This week Red Hat announced its plan to put all its energy into CentOS Stream 8, resulting in the discontinuation of CentOS Linux 8 in one year’s time. CentOS Stream, originally announced in September of 2019, is a continuous release of RHEL which provides updates as soon as they are developed and verified. Many people who use CentOS Linux today now wonder if CentOS Stream 8 will be a suitable distribution for their use: is it tested, will it be stable? If you want to know what to expect from CentOS Stream, the best starting point is knowing how Red Hat Enterprise Linux is built. Let’s get into it!
Red Hat has been making Linux releases for such a long time, its original development methodology predates the agile manifesto. Historically, RHEL has been built behind closed doors, its plans held close enough that even the announcement of predictable 6-month minor / 3-year major releases seemed a monumental reveal during the RHEL 8 launch. Fortunately, how Red Hat makes Linux distributions has evolved, not just since calendar years started with “19”, and there have been multiple process generations since RHEL 8 launched just 18 months ago. While fundamentals like upstream first, copious quality engineering, ecosystem partnership, and customer care remain the same, we work continuously to improve how those fundamentals are implemented.
Let’s start with grounding: every RHEL minor release is based on the previous release, plus targeted backports of upstream development. Often, Red Hatters are the original authors of those patches, but there are no shortcuts: upstream acceptance is the first test every patch must go through before we start it through the journey that eventually leads to a patch’s integration in the release. Even then, this is about an upstream patch existing, but that alone will not guarantee a patch’s inclusion.
Any decision to introduce an upstream change into RHEL is a team decision and the team is large: developers, quality engineers, support personnel, product owners, and various partners all work together on priority and feasibility. Once a decision is reached and commitments are made, only then do developers and quality engineers begin writing code. As you probably know, in the most congenial of rivalries, developers try to write code that nobody can break and quality engineers create batteries of ways to break the code developers write. This brings us to the second key place where Red Hat invests: tests.
We write tests for everything: unit tests, systemic tests, kernel and userspace ABI conformance tests, performance tests, dependency tests, architecture tests, driver tests, load tests, and many more. Having tests is foundational, but it is their application that brings meaning. This brings us to the third key area where Red Hat invests: process infrastructure.
For the last several years, Red Hat has worked on a series of “Always Ready” operating system initiatives. The goal is as simple as the name suggests: at any moment in time the OS is ready for release. It’s easier to describe than it is to implement. In complex systems, so many things can have unintended consequences. To handle this we use layers of automation, incrementally building confidence in changes, before they are integrated and released into the distribution. Here is a high-level sketch of the process every single change in RHEL must go through to be included:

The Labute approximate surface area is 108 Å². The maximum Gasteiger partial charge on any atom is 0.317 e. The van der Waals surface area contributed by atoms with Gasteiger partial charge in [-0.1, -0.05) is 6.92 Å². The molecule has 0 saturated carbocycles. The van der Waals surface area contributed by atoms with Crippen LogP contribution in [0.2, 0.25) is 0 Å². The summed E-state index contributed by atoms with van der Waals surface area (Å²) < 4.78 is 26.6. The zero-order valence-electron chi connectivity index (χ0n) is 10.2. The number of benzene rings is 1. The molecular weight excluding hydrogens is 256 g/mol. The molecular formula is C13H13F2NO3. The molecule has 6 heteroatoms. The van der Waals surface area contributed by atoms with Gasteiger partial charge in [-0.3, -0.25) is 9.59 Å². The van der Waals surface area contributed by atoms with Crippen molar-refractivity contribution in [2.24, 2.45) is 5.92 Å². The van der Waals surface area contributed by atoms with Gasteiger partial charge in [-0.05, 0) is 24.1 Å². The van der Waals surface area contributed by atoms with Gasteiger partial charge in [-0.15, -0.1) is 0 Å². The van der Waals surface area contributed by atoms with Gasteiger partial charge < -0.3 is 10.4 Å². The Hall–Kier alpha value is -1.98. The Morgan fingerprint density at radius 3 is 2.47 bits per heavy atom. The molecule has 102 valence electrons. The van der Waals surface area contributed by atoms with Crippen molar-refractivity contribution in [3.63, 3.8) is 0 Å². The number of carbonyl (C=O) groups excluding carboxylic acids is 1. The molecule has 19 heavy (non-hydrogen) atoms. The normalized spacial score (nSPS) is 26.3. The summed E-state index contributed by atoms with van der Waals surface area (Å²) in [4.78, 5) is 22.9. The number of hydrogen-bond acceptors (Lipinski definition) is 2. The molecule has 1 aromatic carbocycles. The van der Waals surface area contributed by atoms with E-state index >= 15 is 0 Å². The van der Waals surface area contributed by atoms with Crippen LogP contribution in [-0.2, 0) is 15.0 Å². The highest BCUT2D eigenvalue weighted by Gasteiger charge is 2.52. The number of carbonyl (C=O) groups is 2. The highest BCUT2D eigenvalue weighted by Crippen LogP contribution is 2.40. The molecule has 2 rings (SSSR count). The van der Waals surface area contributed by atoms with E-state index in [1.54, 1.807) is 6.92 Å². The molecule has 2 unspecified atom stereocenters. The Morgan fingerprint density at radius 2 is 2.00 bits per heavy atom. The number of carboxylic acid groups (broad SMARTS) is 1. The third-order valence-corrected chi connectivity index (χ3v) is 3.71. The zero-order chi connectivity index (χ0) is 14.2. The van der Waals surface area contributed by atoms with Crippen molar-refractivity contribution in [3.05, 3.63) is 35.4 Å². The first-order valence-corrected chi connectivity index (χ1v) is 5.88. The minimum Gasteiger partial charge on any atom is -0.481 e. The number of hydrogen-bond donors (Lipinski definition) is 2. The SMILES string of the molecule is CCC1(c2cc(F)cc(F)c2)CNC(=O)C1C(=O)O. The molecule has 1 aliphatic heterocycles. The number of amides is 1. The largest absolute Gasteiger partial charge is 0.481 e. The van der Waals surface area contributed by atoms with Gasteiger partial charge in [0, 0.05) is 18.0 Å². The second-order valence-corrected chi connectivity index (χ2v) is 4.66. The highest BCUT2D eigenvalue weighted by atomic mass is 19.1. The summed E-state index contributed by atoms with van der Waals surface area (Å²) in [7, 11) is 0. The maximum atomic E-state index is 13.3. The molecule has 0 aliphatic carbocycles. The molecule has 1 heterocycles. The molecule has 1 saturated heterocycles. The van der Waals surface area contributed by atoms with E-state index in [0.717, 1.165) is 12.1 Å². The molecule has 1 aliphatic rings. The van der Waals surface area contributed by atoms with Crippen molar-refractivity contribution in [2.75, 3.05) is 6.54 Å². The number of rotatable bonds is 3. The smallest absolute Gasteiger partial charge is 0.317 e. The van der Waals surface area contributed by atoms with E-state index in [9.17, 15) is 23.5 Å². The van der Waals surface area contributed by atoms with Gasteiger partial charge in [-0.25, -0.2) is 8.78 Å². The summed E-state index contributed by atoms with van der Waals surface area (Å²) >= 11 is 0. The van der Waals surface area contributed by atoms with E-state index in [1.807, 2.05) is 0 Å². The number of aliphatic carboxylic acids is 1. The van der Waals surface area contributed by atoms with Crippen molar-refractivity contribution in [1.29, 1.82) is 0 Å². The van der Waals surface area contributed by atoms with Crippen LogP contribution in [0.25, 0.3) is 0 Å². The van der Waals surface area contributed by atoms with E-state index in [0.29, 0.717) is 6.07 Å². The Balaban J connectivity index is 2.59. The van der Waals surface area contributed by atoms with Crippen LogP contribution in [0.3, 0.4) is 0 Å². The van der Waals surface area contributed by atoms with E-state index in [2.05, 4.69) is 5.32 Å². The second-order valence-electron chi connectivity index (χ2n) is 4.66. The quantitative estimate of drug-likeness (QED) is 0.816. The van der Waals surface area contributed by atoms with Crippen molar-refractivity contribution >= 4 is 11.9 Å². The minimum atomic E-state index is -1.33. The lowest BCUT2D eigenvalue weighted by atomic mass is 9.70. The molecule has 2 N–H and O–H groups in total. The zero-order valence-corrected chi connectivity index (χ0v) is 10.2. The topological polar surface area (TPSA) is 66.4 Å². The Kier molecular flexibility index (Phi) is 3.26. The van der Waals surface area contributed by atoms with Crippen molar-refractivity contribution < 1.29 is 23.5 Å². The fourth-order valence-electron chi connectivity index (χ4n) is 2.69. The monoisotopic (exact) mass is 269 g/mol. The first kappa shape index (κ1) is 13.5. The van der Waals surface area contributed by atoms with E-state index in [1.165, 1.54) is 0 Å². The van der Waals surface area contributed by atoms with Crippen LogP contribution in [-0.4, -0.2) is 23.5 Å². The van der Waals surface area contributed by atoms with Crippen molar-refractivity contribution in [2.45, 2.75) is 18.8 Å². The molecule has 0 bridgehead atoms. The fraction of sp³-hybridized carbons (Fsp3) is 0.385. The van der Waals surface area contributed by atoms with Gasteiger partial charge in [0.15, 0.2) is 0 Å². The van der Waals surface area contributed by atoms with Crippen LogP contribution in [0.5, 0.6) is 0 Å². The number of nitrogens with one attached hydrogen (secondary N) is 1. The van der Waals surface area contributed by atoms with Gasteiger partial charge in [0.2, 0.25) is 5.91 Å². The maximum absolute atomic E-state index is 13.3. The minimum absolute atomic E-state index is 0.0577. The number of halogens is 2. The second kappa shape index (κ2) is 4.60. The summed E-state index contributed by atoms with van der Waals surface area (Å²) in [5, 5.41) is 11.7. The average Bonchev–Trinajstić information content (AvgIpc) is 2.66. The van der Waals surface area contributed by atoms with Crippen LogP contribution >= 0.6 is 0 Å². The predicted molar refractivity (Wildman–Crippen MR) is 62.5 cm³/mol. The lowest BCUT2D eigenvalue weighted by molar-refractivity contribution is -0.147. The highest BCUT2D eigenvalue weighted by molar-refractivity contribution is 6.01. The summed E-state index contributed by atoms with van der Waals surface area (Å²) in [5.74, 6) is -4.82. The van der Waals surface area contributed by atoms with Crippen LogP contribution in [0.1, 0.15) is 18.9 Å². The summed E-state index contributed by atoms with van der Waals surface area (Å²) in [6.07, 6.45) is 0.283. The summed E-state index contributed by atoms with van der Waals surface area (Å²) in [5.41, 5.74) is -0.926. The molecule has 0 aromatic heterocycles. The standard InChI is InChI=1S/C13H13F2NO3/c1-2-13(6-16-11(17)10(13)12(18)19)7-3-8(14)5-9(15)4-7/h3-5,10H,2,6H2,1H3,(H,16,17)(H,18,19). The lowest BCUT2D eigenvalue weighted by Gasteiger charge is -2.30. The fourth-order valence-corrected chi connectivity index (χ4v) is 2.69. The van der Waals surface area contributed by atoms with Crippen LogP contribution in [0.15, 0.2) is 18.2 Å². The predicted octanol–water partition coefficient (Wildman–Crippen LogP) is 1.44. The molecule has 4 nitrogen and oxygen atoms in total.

When a change is targeted at RHEL, multiple incremental steps occur before it is actually included. Changes are built, but the only certain outcome is that a CI system will run a suite of tests on the builds (the build is not yet made available for general use). If those tests pass, a second round of preverification specific to the code change occurs (not yet good enough). And if those tests pass, the change is tentatively included in the errata system and subject to further verification (it’s still not ready to publish). Systemic test suites run on the combined whole to verify the gestalt functionality. And if those tests pass, the build will finally make it into the space where CentOS Stream systems recognize it as an available update. It’s a long pipeline and many changes move through it every single day. For those interested in more of the vision and architecture of this system, you can read more in CentOS Stream is Continuous Delivery!
While the description of this system may seem elegant and reassuring, watching it in action can feel quite the opposite: The more testing is done the more bugs are found- and Red Hat does a whole lot of testing. Historically, RHEL development has been done behind closed doors, isolating people from the routine bug identification and remediation process, only allowing the world to see the end result. In the future, as RHEL development becomes more transparent, as we approach RHEL 9, this process will become uncomfortably visible. While the testing systems are built to prevent such failures from reaching end users, anybody who wants to look deeper may be surprised at how messy operating system development can be!
Finally, for those who wonder how soon all this will map to CentOS Stream, we have good news: it is already happening today with RHEL 8.4 and CentOS Stream 8! At the same time these RHEL builds are verified, they are also delivered to CentOS Stream. Of course we aren’t done yet: CentOS Stream has not yet realized its mission of adding a developer community around RHEL, that is where we are headed, into a place where there are more options to engage with Red Hat and shape future RHEL. There is always room for improvement, from better tests to more facets in future collaboration, we are excited to share building RHEL with you so that we build a better OS with and for you.